Scores of survivors and caregivers have provided Amnesty International with substantial testimonial and photographic evidence that supports these allegations. They described a wide variety of ailments that victims experienced during the hours and days after exposure to the alleged chemical weapons agents, including very severe, often fatal, gastrointestinal and respiratory problems. Severe dermatological and ocular problems were also reported, their breath developed a putrid smell, and their urine often turned red.
Two chemical weapons experts independently reviewed the clinical signs and symptoms described by the testimonial and visual evidence. Both experts found there was credible evidence to strongly suggest that chemical weapons agents were used in Jebel Marra, concluding the clinical signs and symptoms were consistent with exposure to a class of chemical warfare agents called vesicants or blister agents, which include lewisite and sulfur mustard. They also asserted it was possible that survivors were exposed to a combination of chemicals in addition to blister agents.
An exact identification of the specific chemicals allegedly used in the attacks requires the collection of environmental and physiological samples as well as an analysis of weapons remnants—actions which are currently not possible due to the government’s restrictions on accessing the affected areas.
For government forces operating in Darfur, alleged chemical weapons use represents not only a new low in the catalogue of the serious abuses they have perpetrated, but also a new high in the level of hubris displayed towards the international community.
The repeated use of chemical weapons—the prohibition of which is considered to be among the most inviolable tenets of international humanitarian law—inside a region officially protected by one of the world’s largest peacekeeping missions betrays a regime and military structure that does not fear international retribution.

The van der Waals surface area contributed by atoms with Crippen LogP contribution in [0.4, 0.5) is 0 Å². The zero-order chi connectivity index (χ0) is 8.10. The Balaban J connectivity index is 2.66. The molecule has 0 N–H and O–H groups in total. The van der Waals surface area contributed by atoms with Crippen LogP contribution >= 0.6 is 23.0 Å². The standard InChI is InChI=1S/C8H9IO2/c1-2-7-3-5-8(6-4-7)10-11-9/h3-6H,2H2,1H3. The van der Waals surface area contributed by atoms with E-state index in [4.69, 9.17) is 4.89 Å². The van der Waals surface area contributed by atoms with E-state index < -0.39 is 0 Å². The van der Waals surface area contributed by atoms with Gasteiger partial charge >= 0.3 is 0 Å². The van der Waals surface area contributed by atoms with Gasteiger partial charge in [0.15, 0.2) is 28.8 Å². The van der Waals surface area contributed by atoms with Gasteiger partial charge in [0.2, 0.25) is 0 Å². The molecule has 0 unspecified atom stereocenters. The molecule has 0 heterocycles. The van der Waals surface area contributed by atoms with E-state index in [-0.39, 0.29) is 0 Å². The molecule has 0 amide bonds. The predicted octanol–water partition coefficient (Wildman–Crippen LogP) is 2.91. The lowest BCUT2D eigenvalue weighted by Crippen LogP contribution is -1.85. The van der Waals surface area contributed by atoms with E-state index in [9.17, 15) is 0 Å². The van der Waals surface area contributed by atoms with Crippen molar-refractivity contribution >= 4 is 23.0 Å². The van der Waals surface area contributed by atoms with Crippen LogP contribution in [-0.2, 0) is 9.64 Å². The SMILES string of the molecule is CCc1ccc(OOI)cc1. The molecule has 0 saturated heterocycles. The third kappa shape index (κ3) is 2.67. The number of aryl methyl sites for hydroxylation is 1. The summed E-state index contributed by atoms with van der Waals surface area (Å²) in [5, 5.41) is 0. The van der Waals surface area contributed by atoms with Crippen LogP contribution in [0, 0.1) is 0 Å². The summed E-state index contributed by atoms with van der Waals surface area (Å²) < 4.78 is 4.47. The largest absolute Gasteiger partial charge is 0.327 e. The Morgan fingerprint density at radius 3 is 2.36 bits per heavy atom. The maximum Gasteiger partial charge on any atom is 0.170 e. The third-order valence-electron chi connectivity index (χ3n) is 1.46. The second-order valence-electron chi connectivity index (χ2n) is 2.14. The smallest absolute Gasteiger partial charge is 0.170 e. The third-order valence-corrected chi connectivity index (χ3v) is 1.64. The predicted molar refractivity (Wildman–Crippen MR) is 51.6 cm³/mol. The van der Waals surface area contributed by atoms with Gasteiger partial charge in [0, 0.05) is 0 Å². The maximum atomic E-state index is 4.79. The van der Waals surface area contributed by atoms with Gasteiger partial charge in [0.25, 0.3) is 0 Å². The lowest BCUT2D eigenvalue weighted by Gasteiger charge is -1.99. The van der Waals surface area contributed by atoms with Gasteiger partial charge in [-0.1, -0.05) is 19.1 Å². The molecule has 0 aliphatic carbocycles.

If the 192 states party to the Chemical Weapons Convention—Sudan among them—wish to take their treaty obligations seriously, they must take steps to ensure that the Organization for the Prohibition of Chemical Weapons carries out an on-site inspection.
For more than a decade the international community’s lackluster response to the violence in Darfur has been deplorable, with no effective measures taken to prevent gross human rights violations from recurring. The promise of justice remains illusory, as does the promise of disarmament. Thirteen years of peace talks and agreements have brought no security.
In the absence of just and sustainable peace or a major shift in Sudan’s political dynamics, the international community should approach Darfur under the assumption that its massive humanitarian and human rights crisis will continue for the foreseeable future. The challenge for the international community is to recognize this grim reality in Darfur and to devise a serious, realistic, and long-term plan to address it. The U.N. Security Council must lead this effort.
That means implementing existing measures to provide justice, disarmament, humanitarian access and civilian protection, including a robust and mobile peacekeeping force.
Darfur’s long-suffering people deserve this, at the very least.